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Earth Finds

Niger’s Application To rRe-join EITI Approved

Following the country’s withdrawal from the EITI process in October 2017, the Government of Niger has committed to fully implement the 2019 EITI Standard. Its candidature was approved by the EITI Board today, making it the 53rd country implementing the EITI Standard, and the 26th in Africa.

Opportunities for EITI implementation

Helen Clark, Chair of the EITI, said: “Niger has played a role in the development of the EITI Standard and in efforts to improve extractive industry governance over the years. We welcome them back as an implementing country and look forward to the EITI contributing to public debate in Niger.”

Niger first became an EITI candidate country in 2007. The country implemented the EITI for 10 years, producing EITI Reports covering fiscal years 2005 to 2014. Niger’s decade of EITI implementation spurred tangible public finance reforms, including annual audits by the Cour des Comptes (auditor general) of the government’s extractives revenue collection.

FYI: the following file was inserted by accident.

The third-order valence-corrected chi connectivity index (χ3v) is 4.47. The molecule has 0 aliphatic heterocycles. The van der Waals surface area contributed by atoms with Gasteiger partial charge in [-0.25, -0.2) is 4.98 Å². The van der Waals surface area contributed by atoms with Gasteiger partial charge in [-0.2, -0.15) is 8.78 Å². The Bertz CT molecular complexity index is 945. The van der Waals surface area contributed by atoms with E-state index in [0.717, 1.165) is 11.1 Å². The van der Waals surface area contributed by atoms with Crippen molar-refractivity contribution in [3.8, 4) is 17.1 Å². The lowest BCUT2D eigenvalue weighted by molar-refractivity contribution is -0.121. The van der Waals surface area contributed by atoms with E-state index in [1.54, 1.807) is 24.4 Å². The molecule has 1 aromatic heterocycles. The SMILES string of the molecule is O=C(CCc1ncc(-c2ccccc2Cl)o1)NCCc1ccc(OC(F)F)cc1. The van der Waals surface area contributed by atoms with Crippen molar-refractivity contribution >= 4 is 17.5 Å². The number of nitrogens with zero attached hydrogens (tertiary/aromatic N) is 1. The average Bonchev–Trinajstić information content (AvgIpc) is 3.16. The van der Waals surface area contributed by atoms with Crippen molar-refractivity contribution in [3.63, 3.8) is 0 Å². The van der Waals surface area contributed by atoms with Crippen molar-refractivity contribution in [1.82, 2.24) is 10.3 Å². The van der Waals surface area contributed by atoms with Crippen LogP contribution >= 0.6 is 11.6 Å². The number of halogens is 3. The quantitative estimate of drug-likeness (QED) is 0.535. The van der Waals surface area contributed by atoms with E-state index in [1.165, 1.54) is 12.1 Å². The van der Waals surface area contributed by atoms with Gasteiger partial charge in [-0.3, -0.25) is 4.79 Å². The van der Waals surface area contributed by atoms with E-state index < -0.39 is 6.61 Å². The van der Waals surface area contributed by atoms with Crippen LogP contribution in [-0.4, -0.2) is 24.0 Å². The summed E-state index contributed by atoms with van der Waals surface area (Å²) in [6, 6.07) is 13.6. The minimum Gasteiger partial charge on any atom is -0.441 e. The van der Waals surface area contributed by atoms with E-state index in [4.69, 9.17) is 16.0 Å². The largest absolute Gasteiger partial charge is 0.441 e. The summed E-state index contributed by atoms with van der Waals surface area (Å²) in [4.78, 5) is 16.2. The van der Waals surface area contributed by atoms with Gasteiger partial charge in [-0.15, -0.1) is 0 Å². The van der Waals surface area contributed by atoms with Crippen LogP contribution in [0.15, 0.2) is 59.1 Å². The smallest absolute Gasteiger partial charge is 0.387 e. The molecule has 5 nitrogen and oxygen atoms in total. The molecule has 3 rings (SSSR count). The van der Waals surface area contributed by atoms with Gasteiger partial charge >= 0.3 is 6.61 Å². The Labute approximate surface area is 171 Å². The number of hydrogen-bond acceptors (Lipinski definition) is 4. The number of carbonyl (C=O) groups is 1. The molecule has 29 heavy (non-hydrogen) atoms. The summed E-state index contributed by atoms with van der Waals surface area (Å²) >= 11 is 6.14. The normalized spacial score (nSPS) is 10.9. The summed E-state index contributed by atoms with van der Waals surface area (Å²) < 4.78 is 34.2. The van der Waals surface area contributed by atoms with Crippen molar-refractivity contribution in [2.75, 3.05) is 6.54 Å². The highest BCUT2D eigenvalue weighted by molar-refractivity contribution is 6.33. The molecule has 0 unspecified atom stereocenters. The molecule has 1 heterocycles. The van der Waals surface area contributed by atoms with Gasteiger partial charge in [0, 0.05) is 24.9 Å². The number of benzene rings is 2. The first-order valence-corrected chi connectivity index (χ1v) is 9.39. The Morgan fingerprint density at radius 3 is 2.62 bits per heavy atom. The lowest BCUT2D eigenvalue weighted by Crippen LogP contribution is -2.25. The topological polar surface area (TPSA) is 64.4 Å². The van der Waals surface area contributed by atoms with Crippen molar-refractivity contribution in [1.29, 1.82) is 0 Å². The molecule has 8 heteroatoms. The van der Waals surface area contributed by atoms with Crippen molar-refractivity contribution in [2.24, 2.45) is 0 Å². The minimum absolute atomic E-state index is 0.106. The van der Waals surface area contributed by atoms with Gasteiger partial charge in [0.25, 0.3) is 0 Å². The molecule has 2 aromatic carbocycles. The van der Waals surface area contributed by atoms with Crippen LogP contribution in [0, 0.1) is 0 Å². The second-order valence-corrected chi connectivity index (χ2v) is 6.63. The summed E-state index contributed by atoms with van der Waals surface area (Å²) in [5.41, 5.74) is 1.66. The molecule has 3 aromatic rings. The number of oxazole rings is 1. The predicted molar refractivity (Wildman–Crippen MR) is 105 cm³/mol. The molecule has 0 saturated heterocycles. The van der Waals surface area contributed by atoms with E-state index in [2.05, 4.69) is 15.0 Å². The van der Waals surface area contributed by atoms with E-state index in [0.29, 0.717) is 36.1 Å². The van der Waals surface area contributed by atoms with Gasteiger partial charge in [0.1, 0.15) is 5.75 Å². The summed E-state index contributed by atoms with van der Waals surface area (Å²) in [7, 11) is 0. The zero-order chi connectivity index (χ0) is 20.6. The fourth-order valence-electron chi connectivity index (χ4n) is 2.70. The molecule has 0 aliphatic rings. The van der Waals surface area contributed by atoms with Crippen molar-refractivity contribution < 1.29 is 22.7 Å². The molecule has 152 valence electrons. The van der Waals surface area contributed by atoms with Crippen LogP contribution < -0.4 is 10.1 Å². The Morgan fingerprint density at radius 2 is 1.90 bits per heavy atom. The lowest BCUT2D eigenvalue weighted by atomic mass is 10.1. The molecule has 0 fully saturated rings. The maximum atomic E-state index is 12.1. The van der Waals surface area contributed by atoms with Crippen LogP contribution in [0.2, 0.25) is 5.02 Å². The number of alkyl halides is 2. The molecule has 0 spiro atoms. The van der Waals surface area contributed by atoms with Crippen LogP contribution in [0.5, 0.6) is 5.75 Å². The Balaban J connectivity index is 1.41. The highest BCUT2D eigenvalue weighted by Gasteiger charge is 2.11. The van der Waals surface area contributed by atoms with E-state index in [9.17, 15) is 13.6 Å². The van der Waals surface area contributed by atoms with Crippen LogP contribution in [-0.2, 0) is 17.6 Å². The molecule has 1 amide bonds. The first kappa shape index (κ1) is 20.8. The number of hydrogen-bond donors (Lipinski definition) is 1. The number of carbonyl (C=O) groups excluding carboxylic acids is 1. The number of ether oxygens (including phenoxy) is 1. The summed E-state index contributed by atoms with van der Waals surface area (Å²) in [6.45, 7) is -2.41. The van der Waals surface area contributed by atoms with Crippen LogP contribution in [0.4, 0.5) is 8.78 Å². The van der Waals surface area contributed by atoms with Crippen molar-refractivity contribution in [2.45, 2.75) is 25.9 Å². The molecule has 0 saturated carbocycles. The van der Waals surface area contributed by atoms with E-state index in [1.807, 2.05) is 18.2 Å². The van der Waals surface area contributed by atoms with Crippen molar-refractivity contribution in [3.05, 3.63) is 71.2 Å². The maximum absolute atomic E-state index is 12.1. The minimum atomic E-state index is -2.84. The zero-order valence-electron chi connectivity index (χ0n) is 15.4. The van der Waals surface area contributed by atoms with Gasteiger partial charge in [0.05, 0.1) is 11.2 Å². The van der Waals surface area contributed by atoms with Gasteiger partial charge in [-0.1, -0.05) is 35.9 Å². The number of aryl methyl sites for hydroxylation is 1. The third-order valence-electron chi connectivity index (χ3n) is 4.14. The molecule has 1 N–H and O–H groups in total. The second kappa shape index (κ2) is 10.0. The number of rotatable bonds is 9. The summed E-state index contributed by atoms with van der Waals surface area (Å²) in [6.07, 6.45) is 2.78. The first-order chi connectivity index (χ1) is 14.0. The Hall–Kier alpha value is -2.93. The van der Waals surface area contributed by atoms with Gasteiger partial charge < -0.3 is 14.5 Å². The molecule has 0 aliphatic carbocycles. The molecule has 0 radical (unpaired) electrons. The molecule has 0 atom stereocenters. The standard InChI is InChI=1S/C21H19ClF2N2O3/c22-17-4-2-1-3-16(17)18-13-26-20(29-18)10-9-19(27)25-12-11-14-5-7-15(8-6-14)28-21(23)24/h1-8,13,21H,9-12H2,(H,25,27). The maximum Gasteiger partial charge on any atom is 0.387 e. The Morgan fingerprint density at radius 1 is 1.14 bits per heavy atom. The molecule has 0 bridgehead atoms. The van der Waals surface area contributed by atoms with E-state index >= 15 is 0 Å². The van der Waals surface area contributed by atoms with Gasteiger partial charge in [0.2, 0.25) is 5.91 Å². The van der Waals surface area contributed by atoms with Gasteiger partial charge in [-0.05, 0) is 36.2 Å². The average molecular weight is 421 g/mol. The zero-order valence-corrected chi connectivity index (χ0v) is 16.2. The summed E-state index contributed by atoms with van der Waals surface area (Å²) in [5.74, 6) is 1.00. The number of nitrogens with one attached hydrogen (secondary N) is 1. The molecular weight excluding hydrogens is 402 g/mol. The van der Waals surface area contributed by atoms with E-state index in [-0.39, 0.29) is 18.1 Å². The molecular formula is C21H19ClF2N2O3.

Niger’s re-admission to the EITI is timely. EITI reporting provides an opportunity to improve public understanding of the way in which subnational transfers are allocated and to track the amounts due to each local government.

EITI implementation can also support the publication of contracts in the official gazette (Journal Officiel), as provided for by the country’s 2010 Constitution provisions (Article 150).

The EITI could provide a way of tracking those contracts not yet disclosed. Three extractives products in Niger – uranium, oil and gold – currently account for 8% of GDP and approximately 50% of the country’s export receipts.

Evaluating EITI implementation in Niger

Niger was first evaluated against the EITI Rules, which preceded the EITI Standard, and was deemed compliant in 2011. Niger’s Validation under the 2016 EITI Standard began in November 2016.